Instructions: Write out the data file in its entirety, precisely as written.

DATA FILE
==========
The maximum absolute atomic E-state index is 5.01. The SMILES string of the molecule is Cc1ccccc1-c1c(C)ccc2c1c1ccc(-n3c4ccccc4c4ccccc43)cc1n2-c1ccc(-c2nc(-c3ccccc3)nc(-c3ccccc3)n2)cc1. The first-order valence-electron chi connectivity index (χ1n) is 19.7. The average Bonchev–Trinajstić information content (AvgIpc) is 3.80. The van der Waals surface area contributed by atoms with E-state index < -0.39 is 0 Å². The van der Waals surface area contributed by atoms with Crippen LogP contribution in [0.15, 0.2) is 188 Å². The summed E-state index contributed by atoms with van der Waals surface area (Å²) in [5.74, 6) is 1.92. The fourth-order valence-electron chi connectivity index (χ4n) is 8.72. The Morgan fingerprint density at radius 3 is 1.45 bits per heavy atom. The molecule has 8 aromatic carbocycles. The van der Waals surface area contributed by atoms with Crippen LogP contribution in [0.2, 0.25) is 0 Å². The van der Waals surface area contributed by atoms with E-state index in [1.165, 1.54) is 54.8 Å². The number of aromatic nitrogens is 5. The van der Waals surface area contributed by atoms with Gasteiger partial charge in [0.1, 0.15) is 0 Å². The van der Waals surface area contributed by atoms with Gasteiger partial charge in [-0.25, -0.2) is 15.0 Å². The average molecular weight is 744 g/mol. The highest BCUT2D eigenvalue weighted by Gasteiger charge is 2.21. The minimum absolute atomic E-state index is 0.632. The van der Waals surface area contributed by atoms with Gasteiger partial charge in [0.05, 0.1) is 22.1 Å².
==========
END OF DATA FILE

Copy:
The maximum absolute atomic E-state index is 5.01. The SMILES string of the molecule is Cc1ccccc1-c1c(C)ccc2c1c1ccc(-n3c4ccccc4c4ccccc43)cc1n2-c1ccc(-c2nc(-c3ccccc3)nc(-c3ccccc3)n2)cc1. The first-order valence-electron chi connectivity index (χ1n) is 19.7. The average Bonchev–Trinajstić information content (AvgIpc) is 3.80. The van der Waals surface area contributed by atoms with E-state index < -0.39 is 0 Å². The van der Waals surface area contributed by atoms with Crippen LogP contribution in [0.15, 0.2) is 188 Å². The summed E-state index contributed by atoms with van der Waals surface area (Å²) in [5.74, 6) is 1.92. The fourth-order valence-electron chi connectivity index (χ4n) is 8.72. The Morgan fingerprint density at radius 3 is 1.45 bits per heavy atom. The molecule has 8 aromatic carbocycles. The van der Waals surface area contributed by atoms with Crippen LogP contribution in [0.2, 0.25) is 0 Å². The van der Waals surface area contributed by atoms with E-state index in [1.165, 1.54) is 54.8 Å². The number of aromatic nitrogens is 5. The van der Waals surface area contributed by atoms with Gasteiger partial charge in [0.1, 0.15) is 0 Å². The van der Waals surface area contributed by atoms with Gasteiger partial charge in [-0.25, -0.2) is 15.0 Å². The average molecular weight is 744 g/mol. The highest BCUT2D eigenvalue weighted by Gasteiger charge is 2.21. The minimum absolute atomic E-state index is 0.632. The van der Waals surface area contributed by atoms with Gasteiger partial charge in [0.05, 0.1) is 22.1 Å².